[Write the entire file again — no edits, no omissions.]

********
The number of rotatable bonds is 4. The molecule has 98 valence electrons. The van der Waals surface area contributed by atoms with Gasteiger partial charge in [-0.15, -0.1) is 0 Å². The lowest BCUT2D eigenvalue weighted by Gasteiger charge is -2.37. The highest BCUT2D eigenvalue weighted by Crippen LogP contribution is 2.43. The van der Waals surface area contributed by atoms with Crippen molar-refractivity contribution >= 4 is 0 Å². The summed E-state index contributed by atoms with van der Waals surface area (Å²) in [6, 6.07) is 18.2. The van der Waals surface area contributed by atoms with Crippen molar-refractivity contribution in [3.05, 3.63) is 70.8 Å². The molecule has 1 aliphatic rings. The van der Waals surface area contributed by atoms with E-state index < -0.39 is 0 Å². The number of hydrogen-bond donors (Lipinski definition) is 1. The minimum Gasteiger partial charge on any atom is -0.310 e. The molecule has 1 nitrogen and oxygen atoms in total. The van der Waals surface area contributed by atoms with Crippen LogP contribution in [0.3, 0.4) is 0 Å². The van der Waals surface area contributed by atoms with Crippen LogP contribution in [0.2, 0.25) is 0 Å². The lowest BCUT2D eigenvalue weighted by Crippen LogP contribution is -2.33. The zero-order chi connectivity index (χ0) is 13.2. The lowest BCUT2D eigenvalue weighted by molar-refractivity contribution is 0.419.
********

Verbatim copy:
The number of rotatable bonds is 4. The molecule has 98 valence electrons. The van der Waals surface area contributed by atoms with Gasteiger partial charge in [-0.15, -0.1) is 0 Å². The lowest BCUT2D eigenvalue weighted by Gasteiger charge is -2.37. The highest BCUT2D eigenvalue weighted by Crippen LogP contribution is 2.43. The van der Waals surface area contributed by atoms with Crippen molar-refractivity contribution >= 4 is 0 Å². The summed E-state index contributed by atoms with van der Waals surface area (Å²) in [6, 6.07) is 18.2. The van der Waals surface area contributed by atoms with Crippen molar-refractivity contribution in [3.05, 3.63) is 70.8 Å². The molecule has 1 aliphatic rings. The van der Waals surface area contributed by atoms with E-state index < -0.39 is 0 Å². The number of hydrogen-bond donors (Lipinski definition) is 1. The minimum Gasteiger partial charge on any atom is -0.310 e. The molecule has 1 nitrogen and oxygen atoms in total. The van der Waals surface area contributed by atoms with Crippen LogP contribution in [0.3, 0.4) is 0 Å². The van der Waals surface area contributed by atoms with Crippen LogP contribution in [0.2, 0.25) is 0 Å². The lowest BCUT2D eigenvalue weighted by Crippen LogP contribution is -2.33. The zero-order chi connectivity index (χ0) is 13.2. The lowest BCUT2D eigenvalue weighted by molar-refractivity contribution is 0.419.